I decided to seek the studied opinions of wine industry people that I know and respect. I tapped Alan Goldfarb for his view from Napa Valley (full disclosure: He’s my partner in our media consultancy business). Alan is a 25 year wine journalist and publicist who covered Napa Valley for the St. Helena Star and AppellationAmerican.com amongst many others. I also reached out to several local wine industry folks for their thoughts and opinions. You’ll find some areas of concern and lots of reasons for hope. Keep your eyes on this dynamic region, and fingers crossed for the best. Bob Dylan offers lyrical advice that may be relevant for all of us in the wine industry here. “You better start swimming or you’ll sink like a stone, because times, they are a-changin’”.

One perspective from Napa Valley

“It’s an old story” say Alan Goldfarb, “I’m guessing that 75% of Napa winery brands are corporate owned and of those, 25% are internationally owned. That leaves 25% that are true family wineries. Is Oregon headed down this path? In Napa, prices were driven up over time – for property, grapes, wine and labor. Locals say it’s not a small town any longer. As Napa moved toward mono-culture (less Ag diversity), small farmers were put out of business, there were adverse impacts to the land; including singular types of bugs and disease”.

Goldfarb says, “One of the reasons why many of the wines seem the same in Napa is that terroir is being mitigated by what is happening in the cellar. Can this happen, and how long before it does in Willamette Valley? It may take a generation, but it’s beginning to happen. This is a manifestation of the success of Willamette Valley, and we all know that money and the political clout chases success. That said, what is there to be done about it?”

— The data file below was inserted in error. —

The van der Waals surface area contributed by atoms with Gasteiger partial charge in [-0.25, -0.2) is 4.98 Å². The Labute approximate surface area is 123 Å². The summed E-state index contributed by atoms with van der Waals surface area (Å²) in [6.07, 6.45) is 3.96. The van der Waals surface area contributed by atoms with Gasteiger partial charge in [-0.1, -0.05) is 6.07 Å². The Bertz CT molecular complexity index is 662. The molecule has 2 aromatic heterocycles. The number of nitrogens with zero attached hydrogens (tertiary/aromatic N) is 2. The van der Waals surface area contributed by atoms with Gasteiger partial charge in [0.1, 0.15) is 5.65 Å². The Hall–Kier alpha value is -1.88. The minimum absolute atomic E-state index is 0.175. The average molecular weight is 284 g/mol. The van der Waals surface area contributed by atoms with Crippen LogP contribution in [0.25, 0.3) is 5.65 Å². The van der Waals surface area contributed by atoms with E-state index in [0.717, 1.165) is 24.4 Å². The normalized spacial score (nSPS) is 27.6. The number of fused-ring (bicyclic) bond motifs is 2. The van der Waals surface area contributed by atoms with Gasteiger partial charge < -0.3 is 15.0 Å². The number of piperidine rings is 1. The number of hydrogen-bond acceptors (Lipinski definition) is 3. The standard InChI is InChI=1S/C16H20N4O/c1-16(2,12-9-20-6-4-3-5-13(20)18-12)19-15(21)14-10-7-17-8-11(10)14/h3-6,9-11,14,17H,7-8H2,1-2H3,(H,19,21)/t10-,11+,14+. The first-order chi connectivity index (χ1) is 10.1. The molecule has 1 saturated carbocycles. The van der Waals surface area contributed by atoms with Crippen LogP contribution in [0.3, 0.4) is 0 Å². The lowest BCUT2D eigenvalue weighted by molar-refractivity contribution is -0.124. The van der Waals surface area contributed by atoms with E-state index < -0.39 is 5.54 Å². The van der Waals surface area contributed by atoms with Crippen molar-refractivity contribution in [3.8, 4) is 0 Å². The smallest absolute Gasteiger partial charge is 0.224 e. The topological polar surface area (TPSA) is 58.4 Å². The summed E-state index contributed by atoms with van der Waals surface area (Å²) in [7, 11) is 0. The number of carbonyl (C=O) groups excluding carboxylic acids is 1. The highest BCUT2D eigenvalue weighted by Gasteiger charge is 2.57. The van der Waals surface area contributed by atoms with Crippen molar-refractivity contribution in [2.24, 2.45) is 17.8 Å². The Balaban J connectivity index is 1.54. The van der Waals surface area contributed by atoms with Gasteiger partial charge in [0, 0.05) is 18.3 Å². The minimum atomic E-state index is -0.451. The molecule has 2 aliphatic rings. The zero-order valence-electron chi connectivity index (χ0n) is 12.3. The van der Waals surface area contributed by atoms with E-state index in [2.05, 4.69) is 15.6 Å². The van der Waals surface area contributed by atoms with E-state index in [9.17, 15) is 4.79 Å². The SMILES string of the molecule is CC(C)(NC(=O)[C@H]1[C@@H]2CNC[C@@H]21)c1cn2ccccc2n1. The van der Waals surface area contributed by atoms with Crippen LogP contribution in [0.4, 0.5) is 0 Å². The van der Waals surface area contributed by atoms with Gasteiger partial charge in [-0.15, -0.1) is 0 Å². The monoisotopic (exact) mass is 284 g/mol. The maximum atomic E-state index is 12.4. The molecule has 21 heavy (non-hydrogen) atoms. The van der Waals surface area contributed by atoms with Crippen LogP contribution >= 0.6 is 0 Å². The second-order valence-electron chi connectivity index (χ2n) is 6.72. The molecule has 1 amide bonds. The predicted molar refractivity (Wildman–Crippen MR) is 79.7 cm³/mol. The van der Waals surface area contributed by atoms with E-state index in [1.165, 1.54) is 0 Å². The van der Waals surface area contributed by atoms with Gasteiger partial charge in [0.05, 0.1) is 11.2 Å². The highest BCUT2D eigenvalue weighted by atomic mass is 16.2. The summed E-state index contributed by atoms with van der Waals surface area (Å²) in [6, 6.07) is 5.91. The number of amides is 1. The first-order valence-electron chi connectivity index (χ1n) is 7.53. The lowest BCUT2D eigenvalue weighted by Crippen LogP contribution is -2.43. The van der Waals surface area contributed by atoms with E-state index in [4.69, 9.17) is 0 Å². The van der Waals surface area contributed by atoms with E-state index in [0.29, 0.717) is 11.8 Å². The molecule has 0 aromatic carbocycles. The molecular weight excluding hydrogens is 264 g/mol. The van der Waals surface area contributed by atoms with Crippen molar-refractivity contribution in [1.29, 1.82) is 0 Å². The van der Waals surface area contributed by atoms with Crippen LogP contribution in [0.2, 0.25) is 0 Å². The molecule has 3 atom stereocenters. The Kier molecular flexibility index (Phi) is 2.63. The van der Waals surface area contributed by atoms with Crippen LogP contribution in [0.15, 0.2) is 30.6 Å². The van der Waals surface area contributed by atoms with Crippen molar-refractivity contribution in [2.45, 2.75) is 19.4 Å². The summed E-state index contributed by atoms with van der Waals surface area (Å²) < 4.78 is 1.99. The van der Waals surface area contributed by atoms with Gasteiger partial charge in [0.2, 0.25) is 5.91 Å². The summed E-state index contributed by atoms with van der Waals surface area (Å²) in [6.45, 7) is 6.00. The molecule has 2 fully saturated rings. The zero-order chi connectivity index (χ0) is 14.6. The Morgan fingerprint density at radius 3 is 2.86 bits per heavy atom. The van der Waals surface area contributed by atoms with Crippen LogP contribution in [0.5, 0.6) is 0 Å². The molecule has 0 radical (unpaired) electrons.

Opinions abound from local growers and winemakers

Note – the proceeding is a compilation of winery owners and growers in Willamette Valley that expressed opinions and agreed to be quoted on the subject (full disclosure: several of the folks quoted here are clients of my wine marketing and/or PR services businesses).

David Adelsheim, Adelsheim Vineyard

Regarding the Domain Drouhin venture into Oregon in the late 1980’s – “It raised the bar for the wineries, it raised the bar for other looking in at what Oregon was doing, it gave gravitas, seriousness, to the industry, which up until that time had been a bunch of people who had been underfinanced”.

Ken Wright, Ken Wright Cellars